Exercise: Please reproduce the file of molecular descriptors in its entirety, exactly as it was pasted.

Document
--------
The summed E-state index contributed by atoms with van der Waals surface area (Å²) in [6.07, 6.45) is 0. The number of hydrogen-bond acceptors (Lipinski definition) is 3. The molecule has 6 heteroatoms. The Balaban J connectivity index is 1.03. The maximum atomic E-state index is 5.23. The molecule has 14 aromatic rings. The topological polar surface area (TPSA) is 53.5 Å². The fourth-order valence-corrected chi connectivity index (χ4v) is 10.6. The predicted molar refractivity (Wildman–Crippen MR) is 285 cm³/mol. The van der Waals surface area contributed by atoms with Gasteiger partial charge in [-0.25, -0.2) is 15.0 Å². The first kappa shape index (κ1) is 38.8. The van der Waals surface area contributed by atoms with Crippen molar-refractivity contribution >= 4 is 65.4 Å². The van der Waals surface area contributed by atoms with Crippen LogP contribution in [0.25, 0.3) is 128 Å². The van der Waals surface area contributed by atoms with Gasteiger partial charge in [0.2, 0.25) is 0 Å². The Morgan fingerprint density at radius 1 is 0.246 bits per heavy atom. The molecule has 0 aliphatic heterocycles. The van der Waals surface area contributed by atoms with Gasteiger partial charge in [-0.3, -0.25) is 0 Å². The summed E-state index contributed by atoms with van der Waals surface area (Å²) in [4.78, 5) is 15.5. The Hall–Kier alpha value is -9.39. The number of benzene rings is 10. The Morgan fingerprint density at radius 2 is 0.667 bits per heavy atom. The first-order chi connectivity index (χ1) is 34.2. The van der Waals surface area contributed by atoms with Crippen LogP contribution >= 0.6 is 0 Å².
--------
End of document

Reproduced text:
The summed E-state index contributed by atoms with van der Waals surface area (Å²) in [6.07, 6.45) is 0. The number of hydrogen-bond acceptors (Lipinski definition) is 3. The molecule has 6 heteroatoms. The Balaban J connectivity index is 1.03. The maximum atomic E-state index is 5.23. The molecule has 14 aromatic rings. The topological polar surface area (TPSA) is 53.5 Å². The fourth-order valence-corrected chi connectivity index (χ4v) is 10.6. The predicted molar refractivity (Wildman–Crippen MR) is 285 cm³/mol. The van der Waals surface area contributed by atoms with Gasteiger partial charge in [-0.25, -0.2) is 15.0 Å². The first kappa shape index (κ1) is 38.8. The van der Waals surface area contributed by atoms with Crippen molar-refractivity contribution >= 4 is 65.4 Å². The van der Waals surface area contributed by atoms with Crippen LogP contribution in [0.25, 0.3) is 128 Å². The van der Waals surface area contributed by atoms with Gasteiger partial charge in [0.2, 0.25) is 0 Å². The Morgan fingerprint density at radius 1 is 0.246 bits per heavy atom. The molecule has 0 aliphatic heterocycles. The van der Waals surface area contributed by atoms with Gasteiger partial charge in [-0.3, -0.25) is 0 Å². The summed E-state index contributed by atoms with van der Waals surface area (Å²) in [4.78, 5) is 15.5. The Hall–Kier alpha value is -9.39. The number of benzene rings is 10. The Morgan fingerprint density at radius 2 is 0.667 bits per heavy atom. The first-order chi connectivity index (χ1) is 34.2. The van der Waals surface area contributed by atoms with Crippen LogP contribution >= 0.6 is 0 Å².